Can we talk about checks and balances? The rule of law?
On July 16th, the Wisconsin Supreme Court overturned that state’s limits on money in politics, and handed Scott Walker a significant political victory as he began his (thus far pathetic) campaign for the White House.
If the case had been argued and decided on legal principles, it would be unremarkable, no matter how unfortunate “good government” advocates might consider the consequences. But it wasn’t. Walker’s victory was political, not legal. As Lisa Graves, Executive Director of the Center for Media and Policy, explained in the wake of the decision,
“The dark money groups that bankrolled the Walker team’s recall victories got the decision they wanted from the justices they swept into office with their spending.”
Defenders of judicial elections point out that it is impossible to remove politics from other methods of judicial selection, and that is certainly true. But those processes–like the one we follow in Indiana, where a panel of lawyers “vets” candidates and sends three names to the Governor–do not involve the obscene amounts of money and the blatantly political motivations that characterized the Wisconsin high court election.
The Wisconsin Club For Growth and Wisconsin Manufacturer’s and Commerce, the organizations that brought the lawsuit, spent $3,685,000 supporting Justice David Prosser in his 2011 race (five times as much as the Prosser campaign itself). The election was decided by just 7,000 votes. Anyone who doubts that expenditures at that level were meant to “buy” judicial outcomes is living in a fantasy world.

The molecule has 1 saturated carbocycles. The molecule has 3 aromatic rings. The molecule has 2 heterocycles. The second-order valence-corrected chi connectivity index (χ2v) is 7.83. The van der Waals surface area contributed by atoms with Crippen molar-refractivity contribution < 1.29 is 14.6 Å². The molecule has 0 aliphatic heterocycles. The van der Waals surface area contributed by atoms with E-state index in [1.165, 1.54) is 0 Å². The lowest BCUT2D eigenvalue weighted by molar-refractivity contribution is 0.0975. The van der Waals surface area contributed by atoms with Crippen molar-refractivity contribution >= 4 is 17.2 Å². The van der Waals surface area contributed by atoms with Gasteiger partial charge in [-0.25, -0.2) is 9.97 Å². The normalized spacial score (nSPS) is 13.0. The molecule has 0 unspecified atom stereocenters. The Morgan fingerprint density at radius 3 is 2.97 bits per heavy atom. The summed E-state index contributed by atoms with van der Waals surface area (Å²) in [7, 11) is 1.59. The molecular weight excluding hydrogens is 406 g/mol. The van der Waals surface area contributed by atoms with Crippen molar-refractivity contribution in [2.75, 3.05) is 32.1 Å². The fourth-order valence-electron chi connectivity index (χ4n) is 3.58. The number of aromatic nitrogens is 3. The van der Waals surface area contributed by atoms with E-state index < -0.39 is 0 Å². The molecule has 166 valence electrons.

In Wisconsin, what that money bought was an elimination of checks and balances, ensuring that the judicial branch would roll over and play dead when faced with corrupt activity by the executive.
The groups challenging the probe, Wisconsin Club for Growth (WiCFG) and Wisconsin Manufacturers and Commerce (WMC), allegedly coordinated with Walker and were parties to the case, and also among the top spenders on Wisconsin Supreme Court elections.Justices Michael Gableman and David Prosser were both elected to the court by narrow margins and with huge expenditures by WMC and WiCFG, yet declined a motion from Special Prosecutor Schmitz to recuse themselves from the case. In court filings, Walker’s lawyer also argued against the recusal motion.
In Wisconsin, partisans used judicial elections to buy the result they wanted. In Kansas, where the courts recently invalidated an administrative change desired by the state legislature, the legislature has threatened to defund the judicial branch.
Rule of law, anyone?